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MAUIWatch is Hawaii’s fastest growing news service — and yet it’s only on Facebook.
Six months ago, Maui resident Neldon Mamuad started a MAUIWatch page that quickly grew to become the county’s most popular Facebook page with more than 23,000 fans. They often crowdsource images and information on weird weather, accidents, road closures, crazy high milk prices and the like. In some ways, it is the definition of news you can use — and share.
And people share by the thousands. As a testament to their initial success, MAUIWatch is launching its own website. The company even plans to add a weather forecaster, the popular former Hawaii News Now weather reporter Malika Dudley.
So where does MAUIWatch fit into the new media ecosystem? It is not just professional journalists performing “acts of journalism,” as has been written. People contribute to MAUIWatch every day even if they don’t work for traditional news organizations and they aren’t paid. They are sharing news and they are even generating news, in some ways like traditional journalists.
But they don’t enjoy the legal protections afforded to professional reporters and editors.
The problem is that for our very different new media, old rules and laws still apply. One sign of this is how lawmakers continue to wrestle with out-dated questions about who is and who isn’t a journalist.
Even professional journalists struggle to understand how current laws apply to social media. Is Twitter a publication? Or more to the point, can you libel someone with a tweet (or “twibel,” as it is sometimes called)?
On a different level, can a journalist use a public Facebook picture as a photograph to accompany an article? Should they pay for it or is it in the public domain since it is already available for anyone to see?
Some such questions can be answered by people taking part in a weekly chat on Twitter every Wednesday at 3 p.m. Hawaii time. Web journalists across the U.S. discuss issues facing digital media and traditional journalism today, using the hashtag #wjchat.
The Feb. 5 discussion revolved around copyright law and digital journalism. We benefited from an experienced panel of media attorneys: Ellyn Angelotti of the Poynter Institute, Kurt Opsahl of the Electronic Frontier Foundation, and Los Angeles media attorneys Lincoln Bandlow, Lisa Borodkin and Jack Lerner.
You can find the entire two-hour discussion in Angelotti’s Storify article on the discussion. (Storify is a popular web tool to help users create narratives by pulling social media posts into a thread.) Angelotti’s recap is a quick, but essential read for anyone who blogs or seriously engages with social media.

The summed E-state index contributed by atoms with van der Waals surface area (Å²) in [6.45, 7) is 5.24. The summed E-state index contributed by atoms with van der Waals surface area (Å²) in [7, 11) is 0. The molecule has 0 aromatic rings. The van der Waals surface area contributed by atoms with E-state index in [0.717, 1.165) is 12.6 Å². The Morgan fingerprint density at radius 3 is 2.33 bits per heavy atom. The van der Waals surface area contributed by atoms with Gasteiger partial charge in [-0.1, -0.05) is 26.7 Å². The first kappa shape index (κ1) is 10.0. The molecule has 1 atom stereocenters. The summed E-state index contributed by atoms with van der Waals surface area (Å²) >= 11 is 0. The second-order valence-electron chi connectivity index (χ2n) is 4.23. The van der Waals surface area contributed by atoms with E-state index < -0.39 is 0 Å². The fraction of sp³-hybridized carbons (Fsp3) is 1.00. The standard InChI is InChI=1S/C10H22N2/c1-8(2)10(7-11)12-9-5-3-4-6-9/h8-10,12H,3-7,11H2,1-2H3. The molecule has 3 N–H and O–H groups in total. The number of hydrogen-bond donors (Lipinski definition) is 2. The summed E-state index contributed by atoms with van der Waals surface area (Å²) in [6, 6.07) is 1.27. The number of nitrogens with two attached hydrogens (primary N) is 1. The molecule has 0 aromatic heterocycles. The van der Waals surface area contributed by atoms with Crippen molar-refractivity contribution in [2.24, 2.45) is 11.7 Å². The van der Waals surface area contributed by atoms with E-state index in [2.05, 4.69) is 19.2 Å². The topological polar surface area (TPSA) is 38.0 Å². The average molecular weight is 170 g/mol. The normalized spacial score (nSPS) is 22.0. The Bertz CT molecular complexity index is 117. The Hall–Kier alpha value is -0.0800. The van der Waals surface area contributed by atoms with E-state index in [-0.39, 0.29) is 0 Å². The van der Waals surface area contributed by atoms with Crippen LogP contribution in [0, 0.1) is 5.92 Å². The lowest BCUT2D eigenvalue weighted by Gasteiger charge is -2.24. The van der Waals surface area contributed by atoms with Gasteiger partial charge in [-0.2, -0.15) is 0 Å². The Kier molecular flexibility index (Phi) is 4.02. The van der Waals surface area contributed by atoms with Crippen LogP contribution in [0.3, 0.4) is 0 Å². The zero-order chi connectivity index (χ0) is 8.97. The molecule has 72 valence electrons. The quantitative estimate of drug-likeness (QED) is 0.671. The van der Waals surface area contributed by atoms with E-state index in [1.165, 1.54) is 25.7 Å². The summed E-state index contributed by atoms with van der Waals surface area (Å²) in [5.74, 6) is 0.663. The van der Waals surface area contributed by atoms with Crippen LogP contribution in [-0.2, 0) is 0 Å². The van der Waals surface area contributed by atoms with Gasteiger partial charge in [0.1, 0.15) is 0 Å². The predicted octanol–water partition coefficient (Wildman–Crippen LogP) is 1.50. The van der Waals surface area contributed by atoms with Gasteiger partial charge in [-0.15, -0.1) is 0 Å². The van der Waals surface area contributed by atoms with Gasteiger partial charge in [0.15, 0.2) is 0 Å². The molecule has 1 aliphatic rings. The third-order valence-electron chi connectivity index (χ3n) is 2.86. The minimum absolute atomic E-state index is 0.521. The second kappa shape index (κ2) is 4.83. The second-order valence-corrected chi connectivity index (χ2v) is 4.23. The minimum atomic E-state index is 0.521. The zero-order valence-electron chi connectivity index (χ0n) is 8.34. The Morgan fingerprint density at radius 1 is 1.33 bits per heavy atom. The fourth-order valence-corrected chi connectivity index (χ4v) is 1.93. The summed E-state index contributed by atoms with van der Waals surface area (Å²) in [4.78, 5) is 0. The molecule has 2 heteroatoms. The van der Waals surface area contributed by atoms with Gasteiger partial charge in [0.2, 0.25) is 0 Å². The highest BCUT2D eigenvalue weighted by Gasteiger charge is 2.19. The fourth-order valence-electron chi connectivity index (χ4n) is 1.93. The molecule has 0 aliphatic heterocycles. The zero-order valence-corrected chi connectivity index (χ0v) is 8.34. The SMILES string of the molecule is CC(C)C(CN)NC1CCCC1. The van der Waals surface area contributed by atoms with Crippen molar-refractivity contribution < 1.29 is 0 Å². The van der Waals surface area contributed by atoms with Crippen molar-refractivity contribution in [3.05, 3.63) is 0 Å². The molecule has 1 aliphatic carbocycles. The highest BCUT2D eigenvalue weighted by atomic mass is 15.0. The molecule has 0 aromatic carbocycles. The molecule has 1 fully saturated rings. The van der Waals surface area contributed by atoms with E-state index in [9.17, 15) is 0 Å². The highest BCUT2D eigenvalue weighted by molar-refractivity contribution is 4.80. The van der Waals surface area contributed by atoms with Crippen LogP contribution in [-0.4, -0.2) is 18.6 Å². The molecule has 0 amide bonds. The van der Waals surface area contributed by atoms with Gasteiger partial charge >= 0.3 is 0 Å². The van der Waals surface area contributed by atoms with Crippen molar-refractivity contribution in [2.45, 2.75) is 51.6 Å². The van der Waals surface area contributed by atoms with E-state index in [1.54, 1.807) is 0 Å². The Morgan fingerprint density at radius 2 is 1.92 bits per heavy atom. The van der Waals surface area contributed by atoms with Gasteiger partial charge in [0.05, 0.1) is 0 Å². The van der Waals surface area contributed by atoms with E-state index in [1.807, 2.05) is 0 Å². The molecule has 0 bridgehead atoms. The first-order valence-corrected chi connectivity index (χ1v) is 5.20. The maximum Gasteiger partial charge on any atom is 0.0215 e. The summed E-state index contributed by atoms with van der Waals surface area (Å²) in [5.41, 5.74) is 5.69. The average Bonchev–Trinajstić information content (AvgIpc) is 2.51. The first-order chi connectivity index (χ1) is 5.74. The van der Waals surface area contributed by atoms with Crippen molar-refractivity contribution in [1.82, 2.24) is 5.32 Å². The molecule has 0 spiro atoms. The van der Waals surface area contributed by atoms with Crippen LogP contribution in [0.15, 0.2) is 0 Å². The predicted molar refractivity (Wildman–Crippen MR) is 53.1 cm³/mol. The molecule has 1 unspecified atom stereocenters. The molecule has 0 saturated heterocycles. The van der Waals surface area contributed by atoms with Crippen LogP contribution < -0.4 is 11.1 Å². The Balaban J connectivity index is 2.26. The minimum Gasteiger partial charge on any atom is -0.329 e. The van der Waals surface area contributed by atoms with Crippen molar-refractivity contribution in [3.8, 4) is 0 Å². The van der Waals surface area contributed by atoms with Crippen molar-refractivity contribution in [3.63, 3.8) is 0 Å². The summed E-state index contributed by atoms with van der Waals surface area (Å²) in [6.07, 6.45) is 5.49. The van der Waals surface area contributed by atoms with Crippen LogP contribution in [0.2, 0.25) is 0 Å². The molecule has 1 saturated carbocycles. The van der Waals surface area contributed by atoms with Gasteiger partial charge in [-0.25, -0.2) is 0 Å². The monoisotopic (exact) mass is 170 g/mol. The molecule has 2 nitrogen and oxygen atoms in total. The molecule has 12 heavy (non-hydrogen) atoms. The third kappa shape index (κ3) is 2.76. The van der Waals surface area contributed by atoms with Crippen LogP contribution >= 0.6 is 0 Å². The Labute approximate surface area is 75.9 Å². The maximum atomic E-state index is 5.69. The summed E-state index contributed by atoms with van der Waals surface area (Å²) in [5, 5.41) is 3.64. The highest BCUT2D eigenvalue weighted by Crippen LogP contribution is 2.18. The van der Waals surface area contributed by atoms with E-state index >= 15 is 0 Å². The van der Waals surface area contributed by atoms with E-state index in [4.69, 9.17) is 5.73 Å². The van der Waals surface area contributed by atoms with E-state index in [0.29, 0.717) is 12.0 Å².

The main advice from all of the panelists and the real takeaway of the discussion is that people need to be mindful of the four standards of fair use that every judge looks at in copyright cases:
This Stanford University overview offers a nice, detailed description of the four standards.
Local compliance and transactions attorney Ryan K. Hew also agrees that journalists and bloggers should digest these factors. He notes that many people in Hawaii confuse what copyright actually means.
“You don’t need to register a copyright with a copyright office,” said Hew, one of the few local attorneys who also has a prominent social media presence. “As soon as you put the pen to paper, you own it. You have a copyright. The only reason why we ask people to register is that it gives you access to greater damages.” That damage could be up to $150,000 per instance, if it was a “willful” violation of copyright law, he noted.
“If I’m Company A and you’re Company B, and I liked your picture and used it in my ad campaign, clearly that’s a copyright infringement,” Hew said. “You get into gray area when it starts to become noncommercial and it goes into educational purposes. The more educational it is, the less likely there’s an infringement, like if I’m a school and I’m taking your things to educate children about certain issues.”
“If your usage is more educational, or factual like in the journalistic arena, those areas would be more protected.”
This leads back to why journalism, not just journalists, should be protected under Hawaii’s law. We are all in limbo, professional or not, as Hawaii enters its second year without a shield law.
Folks like MAUIWatch will continue to grow, and residents will not only rely on them for information, but feed their page and site with information and photos. A shield law would have the potential to protect the media, but also the public, when they perform small acts of journalism each day.
“The idea that press freedom is about protecting journalists is anachronistic, something we have pasted onto an older idea,” Rebecca Rosen wrote in The Atlantic. “When Thomas Jefferson wrote about press freedom, the idea of a professional journalist didn’t exist in any modern sense. His ideas were motivated by the dual legacies of licensing and censorship.”
As pointed out in this paper by Press Freedom Director Josh Stearns of Free Press, the age of the Founding Fathers had no newspapers, just pamphlets.
“Today’s pamphleteers use iPhones and blogs instead of carbon paper, but their acts of journalism still deserve protection,” Stearns wrote. “That’s why when (Illinois Sen. Dick Durbin) argues that ‘not every blogger, tweeter or Facebook user is a journalist,’ he misses the point that all of them have the potential to engage in journalism.”
Two shield law proposals have been introduced.
State Sen. Laura Thielen explains the differences between the two in a blog post two weeks ago.(Yes, politicians can engage in acts of journalism, too.)
Neither bill has been scheduled for a hearing, but these bills need to be heard. When it comes to updating media laws for Hawaii, if lawmakers drag their feet, it will be at the peril of the people — and the people ultimately hire the politicians.